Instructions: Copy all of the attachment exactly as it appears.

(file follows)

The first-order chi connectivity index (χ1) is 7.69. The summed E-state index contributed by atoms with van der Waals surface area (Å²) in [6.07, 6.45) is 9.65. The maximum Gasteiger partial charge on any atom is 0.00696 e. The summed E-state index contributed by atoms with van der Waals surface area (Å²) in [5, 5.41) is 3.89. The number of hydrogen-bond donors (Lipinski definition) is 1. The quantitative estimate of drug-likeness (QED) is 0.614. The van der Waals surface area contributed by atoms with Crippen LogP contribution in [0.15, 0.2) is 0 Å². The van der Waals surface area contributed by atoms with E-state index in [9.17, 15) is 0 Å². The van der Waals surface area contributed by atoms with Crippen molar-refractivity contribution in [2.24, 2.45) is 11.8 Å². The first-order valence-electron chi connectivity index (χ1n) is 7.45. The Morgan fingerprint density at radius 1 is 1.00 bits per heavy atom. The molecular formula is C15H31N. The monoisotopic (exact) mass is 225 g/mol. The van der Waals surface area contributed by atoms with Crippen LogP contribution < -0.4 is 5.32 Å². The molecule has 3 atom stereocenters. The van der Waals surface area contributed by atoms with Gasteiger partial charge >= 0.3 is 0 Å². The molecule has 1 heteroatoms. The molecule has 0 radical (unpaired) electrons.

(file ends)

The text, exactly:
The first-order chi connectivity index (χ1) is 7.69. The summed E-state index contributed by atoms with van der Waals surface area (Å²) in [6.07, 6.45) is 9.65. The maximum Gasteiger partial charge on any atom is 0.00696 e. The summed E-state index contributed by atoms with van der Waals surface area (Å²) in [5, 5.41) is 3.89. The number of hydrogen-bond donors (Lipinski definition) is 1. The quantitative estimate of drug-likeness (QED) is 0.614. The van der Waals surface area contributed by atoms with Crippen LogP contribution in [0.15, 0.2) is 0 Å². The van der Waals surface area contributed by atoms with E-state index in [9.17, 15) is 0 Å². The van der Waals surface area contributed by atoms with Crippen molar-refractivity contribution in [2.24, 2.45) is 11.8 Å². The first-order valence-electron chi connectivity index (χ1n) is 7.45. The Morgan fingerprint density at radius 1 is 1.00 bits per heavy atom. The molecular formula is C15H31N. The monoisotopic (exact) mass is 225 g/mol. The van der Waals surface area contributed by atoms with Crippen LogP contribution < -0.4 is 5.32 Å². The molecule has 3 atom stereocenters. The van der Waals surface area contributed by atoms with Gasteiger partial charge >= 0.3 is 0 Å². The molecule has 1 heteroatoms. The molecule has 0 radical (unpaired) electrons.